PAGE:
Killer Elite (2011) – Gary McKendry

I was slightly disappointed to find out that Killer Elite was not a remake of Peckinpah’s The Killer Elite from 1975. Once I swallowed that, I was pleased to find out Killer Elite is adapted from a book and not a video game, though I wish the style of the movie would have made that more obvious. It’s typically not a recipe for success when you list the three best things about a movie and one of them is Clive Owen’s mustache. Being fair, it is a pretty awesome mustache.

It is 1980 and assassin Danny (Jason Statham) must come out of retirement to rescue an old pal Hunter (Robert DeNiro) who is being held hostage by an Arabian sheik. The sheik’s sons were murdered by British operatives during the controversial Oman War. The sheik wants Danny to find the retired operatives, film them confessing and then kill them or else Hunter gets the boot. Danny starts pursuing his charges and becomes pursued himself by Spike (Clive Owen and a resplendent Chevron mustache) who is protecting the former agents. A lot of gun play and chases occur and then it’s over and you’ve forgotten about it.

It’s not that Killer Elite is a terrible movie; it tells the story with competency and has adequate performances and is told with a certain amount of style, but there’s not a lot of energy or creativity behind it. Just look at the previous sentence: “competency,” “adequate,” “a certain amount of style,” that’s pretty much bare-minimum stuff; it’s not far from “meets the requirement of being a movie.” Let me throw out another toe-tapping adjective: “pedestrian.” I’ve seen everything in Killer Elite before; the professional who wants to quit the life but can’t, his equal forced to hunt him down, his beautiful girlfriend (Yvonne Strahovski) introduced when the plot requires extra tension. None of it is done with much flair except in a few passages of dialogue but even they don’t last long enough. When Danny is recruiting a team to take down the ex-agents, he comes across Davies (Dominic Purcell) and Meier (Aden Young), two roughnecks who give each other the business in this delightful exchange. “Would you like a lolly?” Meier mocks Davies. “I’d love a lolly?” Davies replies. “Strawberry or Fuck You?” Meier inquires. Sadly, Statham cuts them off before they can discuss the specifics of a Fuck You-flavored lollipop.

The movie as a whole adds up to very little so I’m going to try to come up with a few individual aspects that might make someone want to see it. It’s allegedly based on fact. This does nothing for me personally but I know many people become much more engaged if a movie is “true.” Not to get high-brow but I find all movies to be true, good ones at least; it’s perfectly irrelevant if the plot was inspired by true events. Wait, I’m not doing a very good job on selling the interest, am I? Well, Jason Statham and Clive Owen bring their usual intensity. I know both can be in good movies because I’ve seen them, but they sure put out a lot of drivel. There’s very little to separate Killer Elite from The International, Duplicity, The Mechanic,or Crank. In fact, I can see them all smushed together at the bottom of the Wal-Mart $5 dollar bin. DeNiro is phoning it in, but phoned-in DeNiro is better than a lot of actors on their best day.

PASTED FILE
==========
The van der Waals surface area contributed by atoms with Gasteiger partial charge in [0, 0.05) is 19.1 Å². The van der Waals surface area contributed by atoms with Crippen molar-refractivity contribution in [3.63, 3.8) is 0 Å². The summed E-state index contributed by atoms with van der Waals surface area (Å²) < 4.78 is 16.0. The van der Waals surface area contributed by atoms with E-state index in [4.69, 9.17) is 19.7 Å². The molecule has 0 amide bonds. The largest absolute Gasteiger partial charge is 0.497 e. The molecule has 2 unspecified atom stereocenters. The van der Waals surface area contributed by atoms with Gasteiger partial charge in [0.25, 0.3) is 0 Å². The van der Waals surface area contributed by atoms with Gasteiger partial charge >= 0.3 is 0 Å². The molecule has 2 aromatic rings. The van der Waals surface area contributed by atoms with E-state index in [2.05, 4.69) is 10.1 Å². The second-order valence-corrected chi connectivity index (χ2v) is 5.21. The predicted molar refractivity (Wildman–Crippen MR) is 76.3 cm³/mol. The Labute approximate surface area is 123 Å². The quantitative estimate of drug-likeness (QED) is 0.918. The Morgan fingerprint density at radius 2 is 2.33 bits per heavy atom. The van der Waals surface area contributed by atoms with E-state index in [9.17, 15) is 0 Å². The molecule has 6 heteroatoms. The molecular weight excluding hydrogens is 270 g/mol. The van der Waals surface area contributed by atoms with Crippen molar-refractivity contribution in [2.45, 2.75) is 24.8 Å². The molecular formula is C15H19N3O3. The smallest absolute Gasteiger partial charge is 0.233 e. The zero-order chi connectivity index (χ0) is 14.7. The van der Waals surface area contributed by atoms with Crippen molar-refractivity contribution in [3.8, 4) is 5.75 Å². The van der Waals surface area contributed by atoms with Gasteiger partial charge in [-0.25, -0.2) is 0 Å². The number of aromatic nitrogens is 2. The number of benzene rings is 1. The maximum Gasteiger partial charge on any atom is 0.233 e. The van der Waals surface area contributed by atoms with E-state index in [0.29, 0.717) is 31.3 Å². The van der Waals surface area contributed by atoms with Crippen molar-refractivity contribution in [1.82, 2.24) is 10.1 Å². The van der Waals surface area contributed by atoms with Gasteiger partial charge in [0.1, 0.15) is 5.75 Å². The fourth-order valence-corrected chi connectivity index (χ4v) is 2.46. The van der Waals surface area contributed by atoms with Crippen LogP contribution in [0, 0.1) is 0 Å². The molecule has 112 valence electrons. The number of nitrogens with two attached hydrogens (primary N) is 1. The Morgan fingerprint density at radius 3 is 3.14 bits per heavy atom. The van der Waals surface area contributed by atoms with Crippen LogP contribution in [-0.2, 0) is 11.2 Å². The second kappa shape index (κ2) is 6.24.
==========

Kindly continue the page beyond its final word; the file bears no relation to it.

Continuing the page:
This could have been a good thriller but the movie doesn’t take the time to establish its set-pieces before they occur. Each of Danny’s hits are supposed to be made to look like an accident and one of the movie’s moments most rife for tension comes when the team tries to manufacture a car accident to take care of an ex-agent. The problem is we aren’t told of the plan beforehand so we can’t feel suspense when things aren’t going right. It’s a wasted opportunity. Furthermore, the editing is bizarre. It cuts out a little too much. A man will run up stairs and a couple of his steps will get edited out. Or he’ll pick up a phone and the moment between when he grabs the receiver and puts it to his ear is removed. They aren’t noticeable enough to be full jump-cuts, they’re almost not noticeable at all. They don’t achieve a kind of breathless momentum, they’re just irritating.

Still, Killer Elite has a good story and its action sequences are well done. Most movies are like this one, not really good but not very bad. They have a word for that: average. Most movies are less aggressively average.

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